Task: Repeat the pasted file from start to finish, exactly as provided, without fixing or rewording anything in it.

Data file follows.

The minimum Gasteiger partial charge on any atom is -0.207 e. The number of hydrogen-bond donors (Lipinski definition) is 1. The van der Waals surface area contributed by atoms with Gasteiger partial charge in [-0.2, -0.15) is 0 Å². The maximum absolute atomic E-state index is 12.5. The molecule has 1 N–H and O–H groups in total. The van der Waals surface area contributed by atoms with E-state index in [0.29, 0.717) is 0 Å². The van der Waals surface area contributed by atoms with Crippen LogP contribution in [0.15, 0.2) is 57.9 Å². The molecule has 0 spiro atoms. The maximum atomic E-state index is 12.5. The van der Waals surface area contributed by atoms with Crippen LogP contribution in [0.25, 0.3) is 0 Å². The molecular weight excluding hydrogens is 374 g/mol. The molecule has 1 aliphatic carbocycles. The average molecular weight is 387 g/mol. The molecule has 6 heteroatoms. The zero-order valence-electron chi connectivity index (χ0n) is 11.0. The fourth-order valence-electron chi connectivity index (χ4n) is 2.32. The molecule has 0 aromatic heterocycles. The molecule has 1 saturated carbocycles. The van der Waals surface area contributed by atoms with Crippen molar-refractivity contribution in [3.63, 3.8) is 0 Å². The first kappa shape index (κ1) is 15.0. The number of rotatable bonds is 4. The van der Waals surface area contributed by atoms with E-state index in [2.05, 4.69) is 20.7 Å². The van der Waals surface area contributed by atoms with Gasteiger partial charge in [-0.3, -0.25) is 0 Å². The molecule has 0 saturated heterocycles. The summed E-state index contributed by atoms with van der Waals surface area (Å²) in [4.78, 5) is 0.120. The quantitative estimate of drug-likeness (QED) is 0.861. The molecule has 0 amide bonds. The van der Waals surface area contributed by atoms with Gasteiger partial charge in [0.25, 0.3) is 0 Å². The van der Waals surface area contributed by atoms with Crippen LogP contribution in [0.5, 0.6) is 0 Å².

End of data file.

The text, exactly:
The minimum Gasteiger partial charge on any atom is -0.207 e. The number of hydrogen-bond donors (Lipinski definition) is 1. The van der Waals surface area contributed by atoms with Gasteiger partial charge in [-0.2, -0.15) is 0 Å². The maximum absolute atomic E-state index is 12.5. The molecule has 1 N–H and O–H groups in total. The van der Waals surface area contributed by atoms with E-state index in [0.29, 0.717) is 0 Å². The van der Waals surface area contributed by atoms with Crippen LogP contribution in [0.15, 0.2) is 57.9 Å². The molecule has 0 spiro atoms. The maximum atomic E-state index is 12.5. The van der Waals surface area contributed by atoms with Crippen LogP contribution in [0.25, 0.3) is 0 Å². The molecular weight excluding hydrogens is 374 g/mol. The molecule has 1 aliphatic carbocycles. The average molecular weight is 387 g/mol. The molecule has 6 heteroatoms. The zero-order valence-electron chi connectivity index (χ0n) is 11.0. The fourth-order valence-electron chi connectivity index (χ4n) is 2.32. The molecule has 0 aromatic heterocycles. The molecule has 1 saturated carbocycles. The van der Waals surface area contributed by atoms with Crippen molar-refractivity contribution in [3.63, 3.8) is 0 Å². The first kappa shape index (κ1) is 15.0. The number of rotatable bonds is 4. The van der Waals surface area contributed by atoms with E-state index in [2.05, 4.69) is 20.7 Å². The van der Waals surface area contributed by atoms with Gasteiger partial charge in [-0.3, -0.25) is 0 Å². The molecule has 0 saturated heterocycles. The summed E-state index contributed by atoms with van der Waals surface area (Å²) in [4.78, 5) is 0.120. The quantitative estimate of drug-likeness (QED) is 0.861. The molecule has 0 amide bonds. The van der Waals surface area contributed by atoms with Gasteiger partial charge in [0.25, 0.3) is 0 Å². The van der Waals surface area contributed by atoms with Crippen LogP contribution in [0.5, 0.6) is 0 Å².